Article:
Propelled by our Instagram-obsessed era and an explosion of moms-who-blog, a revolution of sorts has occurred within the world of newborn photography — which is now a far cry from those improbable Anne Geddes shoots that portrayed infants potted like sunflowers or as peas tucked in a pod. The new look of infant portraiture might best be described as “swaddled bliss.” A common scene is a baby wrapped, burrito-style, in a muslin blanket while snoozing in a bassinet. But if you’ve looked at these photos as much as I have, you’ve likely noticed another constant even more universal than the setting: a turban-like head cover with a twisted bun atop the (almost always female) baby’s head.
Head coverings have long been a crucial component of newborn photography, because they can cover up flaky skin, patchy hair that’s still growing in, or spots of cradle cap (a scaly, yellowish rash common among infants). But these turban-like pieces are more stylish-looking than your standard beanie, and way more subtle than a headpiece with an oversized bow that screams “IT’S A GIRL!” I’ve actually heard adult women praise the things as something they’d wear themselves — and in fact, black and Muslim women have long worn head wraps and turbans like these, so the style is certainly not new.
I first spied one of these not-quite-hats, called top knots, on Hilary Duff’s daughter Banks. Then I spotted one on Aaron and Lauren Paul’s daughter, Story. Kate Hudson has also posted photos of her daughter Rani in one, as has Khloe Kardashian, who shared a picture of daughter True Thompson wearing a lemon-yellow top knot poolside. Kaavia James, the almost-6-month-old daughter of Dwayne Wade and Gabrielle Union, also wore a yellow one in a photo shared on her Instagram account (which, incidentally, has more than 600,000 followers).
After seeing so many tiny heads covered in them, I sought to find who was responsible for this baby bun. I discovered dozens of artisan top-knot makers on Etsy, and various inexpensive versions on Amazon. But the brand I saw tagged in the majority of Instagram photos, including Duff’s, shares its name with the style itself: It’s called Top Knots (making it sort of a Kleenex, Frisbee, or Xerox situation). Arizona-based mother of two Bailey Sevey, the creator of Top Knots top knots, made the first one for her daughter Lennon to wear on a 2016 trip to Disneyland — where she says so many parents asked how they could get their own that she decided to sell them to the masses, launching her business the following year. Sevey credits early celebrity fans Jack Osbourne and Lisa Stelly (who styled their daughter Minnie in a pink Top Knots for her 2018 swaddled-bliss-themed photo shoot) and some influential mommy bloggers for transforming the style from under the radar to must-have.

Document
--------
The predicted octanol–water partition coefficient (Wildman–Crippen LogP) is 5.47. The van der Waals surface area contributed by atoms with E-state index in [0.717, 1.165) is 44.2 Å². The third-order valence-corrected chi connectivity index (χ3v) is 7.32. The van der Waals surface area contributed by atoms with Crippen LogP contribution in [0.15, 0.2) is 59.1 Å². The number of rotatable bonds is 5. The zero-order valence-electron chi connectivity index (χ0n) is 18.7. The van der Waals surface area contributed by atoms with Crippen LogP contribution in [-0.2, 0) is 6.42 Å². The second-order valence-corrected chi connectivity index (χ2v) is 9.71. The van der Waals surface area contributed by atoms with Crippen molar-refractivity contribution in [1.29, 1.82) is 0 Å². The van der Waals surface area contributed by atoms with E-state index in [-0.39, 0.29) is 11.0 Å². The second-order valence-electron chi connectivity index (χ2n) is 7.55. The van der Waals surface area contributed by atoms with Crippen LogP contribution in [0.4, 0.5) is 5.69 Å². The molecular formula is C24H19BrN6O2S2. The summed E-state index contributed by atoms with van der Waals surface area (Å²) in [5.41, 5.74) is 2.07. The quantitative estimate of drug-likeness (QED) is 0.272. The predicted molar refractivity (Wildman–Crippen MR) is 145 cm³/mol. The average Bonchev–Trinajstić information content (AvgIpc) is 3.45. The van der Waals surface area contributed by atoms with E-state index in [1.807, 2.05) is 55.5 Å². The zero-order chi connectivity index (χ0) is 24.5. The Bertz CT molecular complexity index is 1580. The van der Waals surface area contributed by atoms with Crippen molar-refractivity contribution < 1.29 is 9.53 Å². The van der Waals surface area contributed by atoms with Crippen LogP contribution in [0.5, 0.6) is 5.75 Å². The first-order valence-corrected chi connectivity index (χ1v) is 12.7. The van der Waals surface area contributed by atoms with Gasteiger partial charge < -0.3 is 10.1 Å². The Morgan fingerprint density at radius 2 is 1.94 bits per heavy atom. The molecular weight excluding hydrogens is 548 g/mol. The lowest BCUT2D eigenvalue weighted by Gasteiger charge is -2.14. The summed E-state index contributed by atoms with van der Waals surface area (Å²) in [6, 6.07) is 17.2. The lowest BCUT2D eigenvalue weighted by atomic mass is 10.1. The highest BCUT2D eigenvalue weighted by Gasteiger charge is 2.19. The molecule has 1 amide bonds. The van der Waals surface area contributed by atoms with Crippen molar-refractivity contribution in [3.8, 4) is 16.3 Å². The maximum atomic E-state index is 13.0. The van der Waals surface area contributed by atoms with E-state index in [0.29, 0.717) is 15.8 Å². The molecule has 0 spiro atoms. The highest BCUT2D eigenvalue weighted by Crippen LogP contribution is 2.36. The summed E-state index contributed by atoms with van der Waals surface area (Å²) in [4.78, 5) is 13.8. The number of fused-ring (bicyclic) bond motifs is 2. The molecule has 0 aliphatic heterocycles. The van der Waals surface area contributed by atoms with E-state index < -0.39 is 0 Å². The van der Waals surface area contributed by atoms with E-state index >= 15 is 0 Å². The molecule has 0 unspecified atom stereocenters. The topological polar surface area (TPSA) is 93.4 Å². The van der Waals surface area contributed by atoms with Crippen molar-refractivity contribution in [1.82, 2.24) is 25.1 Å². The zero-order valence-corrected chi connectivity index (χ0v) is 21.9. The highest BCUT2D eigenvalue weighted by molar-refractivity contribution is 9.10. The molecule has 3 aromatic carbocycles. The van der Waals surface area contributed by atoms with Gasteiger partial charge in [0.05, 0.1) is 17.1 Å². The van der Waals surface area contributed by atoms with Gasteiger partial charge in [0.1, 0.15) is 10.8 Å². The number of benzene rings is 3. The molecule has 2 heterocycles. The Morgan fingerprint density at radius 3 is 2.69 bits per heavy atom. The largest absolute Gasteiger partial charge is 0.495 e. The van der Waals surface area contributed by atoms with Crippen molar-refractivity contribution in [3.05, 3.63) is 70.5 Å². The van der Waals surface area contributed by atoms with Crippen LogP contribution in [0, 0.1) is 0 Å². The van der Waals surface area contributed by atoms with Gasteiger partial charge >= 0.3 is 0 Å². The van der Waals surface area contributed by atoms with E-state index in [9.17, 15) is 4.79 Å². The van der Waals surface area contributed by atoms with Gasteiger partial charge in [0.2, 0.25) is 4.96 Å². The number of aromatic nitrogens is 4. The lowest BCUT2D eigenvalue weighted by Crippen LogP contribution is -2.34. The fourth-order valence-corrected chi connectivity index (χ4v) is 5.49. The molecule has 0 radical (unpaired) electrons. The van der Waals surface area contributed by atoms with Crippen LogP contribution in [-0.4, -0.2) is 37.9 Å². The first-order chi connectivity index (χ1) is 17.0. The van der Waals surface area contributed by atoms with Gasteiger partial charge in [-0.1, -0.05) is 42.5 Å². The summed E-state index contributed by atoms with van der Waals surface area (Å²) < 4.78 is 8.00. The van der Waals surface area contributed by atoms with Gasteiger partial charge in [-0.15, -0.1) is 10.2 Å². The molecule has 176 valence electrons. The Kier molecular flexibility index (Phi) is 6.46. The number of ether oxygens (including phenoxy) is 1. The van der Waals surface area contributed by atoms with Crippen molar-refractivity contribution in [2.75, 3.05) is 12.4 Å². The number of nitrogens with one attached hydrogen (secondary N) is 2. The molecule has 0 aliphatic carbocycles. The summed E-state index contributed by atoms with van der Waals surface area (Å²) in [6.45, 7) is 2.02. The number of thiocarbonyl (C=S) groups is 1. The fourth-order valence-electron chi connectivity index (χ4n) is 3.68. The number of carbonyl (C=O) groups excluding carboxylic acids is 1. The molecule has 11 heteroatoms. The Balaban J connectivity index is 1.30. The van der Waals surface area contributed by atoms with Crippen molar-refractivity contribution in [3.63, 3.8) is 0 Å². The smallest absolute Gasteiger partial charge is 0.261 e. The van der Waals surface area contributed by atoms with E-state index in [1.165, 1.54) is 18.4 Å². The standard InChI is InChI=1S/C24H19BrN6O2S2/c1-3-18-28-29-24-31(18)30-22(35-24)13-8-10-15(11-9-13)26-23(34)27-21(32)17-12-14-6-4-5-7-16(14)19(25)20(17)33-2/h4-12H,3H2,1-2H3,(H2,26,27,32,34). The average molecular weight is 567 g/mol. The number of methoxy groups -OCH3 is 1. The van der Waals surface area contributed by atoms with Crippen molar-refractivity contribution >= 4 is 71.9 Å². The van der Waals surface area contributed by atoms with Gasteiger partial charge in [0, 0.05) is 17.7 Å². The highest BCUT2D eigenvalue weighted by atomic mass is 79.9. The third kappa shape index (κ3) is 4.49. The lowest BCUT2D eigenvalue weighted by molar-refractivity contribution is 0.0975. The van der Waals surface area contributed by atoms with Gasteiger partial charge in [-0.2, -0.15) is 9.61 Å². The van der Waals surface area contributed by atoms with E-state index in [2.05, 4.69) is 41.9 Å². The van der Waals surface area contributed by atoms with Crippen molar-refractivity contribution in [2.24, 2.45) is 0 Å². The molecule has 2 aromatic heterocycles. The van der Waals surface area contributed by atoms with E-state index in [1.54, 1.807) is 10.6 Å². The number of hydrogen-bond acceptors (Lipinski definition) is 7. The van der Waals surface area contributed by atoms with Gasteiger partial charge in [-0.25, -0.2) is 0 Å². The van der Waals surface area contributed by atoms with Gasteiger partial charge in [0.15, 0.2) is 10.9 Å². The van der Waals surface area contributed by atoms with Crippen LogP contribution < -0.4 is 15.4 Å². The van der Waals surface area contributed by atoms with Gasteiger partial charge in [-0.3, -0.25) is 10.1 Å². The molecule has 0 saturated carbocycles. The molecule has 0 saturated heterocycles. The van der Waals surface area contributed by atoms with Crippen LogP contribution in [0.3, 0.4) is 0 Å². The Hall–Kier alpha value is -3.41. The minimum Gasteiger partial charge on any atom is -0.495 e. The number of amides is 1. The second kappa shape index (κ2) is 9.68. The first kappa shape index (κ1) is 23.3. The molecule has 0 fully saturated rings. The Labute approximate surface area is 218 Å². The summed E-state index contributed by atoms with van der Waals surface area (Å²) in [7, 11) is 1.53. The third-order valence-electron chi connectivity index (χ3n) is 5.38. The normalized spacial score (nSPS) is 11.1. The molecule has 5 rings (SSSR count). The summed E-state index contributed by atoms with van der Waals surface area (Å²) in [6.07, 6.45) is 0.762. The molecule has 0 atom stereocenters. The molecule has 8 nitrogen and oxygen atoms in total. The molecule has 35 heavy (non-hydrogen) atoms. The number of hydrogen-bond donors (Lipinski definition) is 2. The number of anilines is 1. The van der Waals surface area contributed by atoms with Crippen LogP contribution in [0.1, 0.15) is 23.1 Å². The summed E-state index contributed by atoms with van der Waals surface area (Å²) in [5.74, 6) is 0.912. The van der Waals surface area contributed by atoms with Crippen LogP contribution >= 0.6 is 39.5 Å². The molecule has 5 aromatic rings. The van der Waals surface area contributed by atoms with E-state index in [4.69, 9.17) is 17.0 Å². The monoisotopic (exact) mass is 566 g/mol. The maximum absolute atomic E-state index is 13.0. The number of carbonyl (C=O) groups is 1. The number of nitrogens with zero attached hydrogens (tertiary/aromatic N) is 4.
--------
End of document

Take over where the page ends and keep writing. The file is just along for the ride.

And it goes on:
Four moms who dress their young girls in top knots all agree the style (no matter the brand) is a fresh look when it comes to baby headpieces. “They add a little more edge to an outfit than a bow or headband,” says Memphis-based Loni Proctor. But top knots are functional too, according to the parents. Proctor says they’re among the few accessories her 1-year-old won’t fuss with. “In general, it’s hard to keep hair accessories in, but when she does wear one, she won’t mess with it.” Occasional Strategist contributor and art dealer Risa Needleman agrees that top knots’ design allows them to stay in place better than most other small hats. “Since they’re elastic and ‘tight’ they always stay on. I used to put them on when my daughter wore hoods, because they eliminated the gap between a loose hood and her head, and they stayed on even if the hood fell down.” Los Angeles–based Artiera Hickman, the mother of 4-year-old Liberty, says top knots “protected my daughter’s hair as we went through a rough patch of breakage.” And if you do dress your baby in one, be ready for the attention. “I was always surprised at what a conversation piece they were whenever our babies would wear them,” says mother of twins and mommy blogger Jen Hawkins.
At $24 a pop, Top Knots top knots are a bit pricier than other brands (Sevey says the price reflects the handiwork in each, all of which are hand tied from a single piece of rayon spandex because “it’s stretchy and soft for a baby’s head.”) Sevey’s pieces come in five sizes: the smallest, “newborn,” promises to fit heads 13 to 15 inches, and the biggest, “extra-large,” is made for heads 21 to 23 inches — which means it will fit most adults, she says. Below, a selection of Top Knots and other top knots, for anyone seeking their swaddled bliss.
Some Top Knots top knots
A light-blue color that your baby can wear all spring and summer long.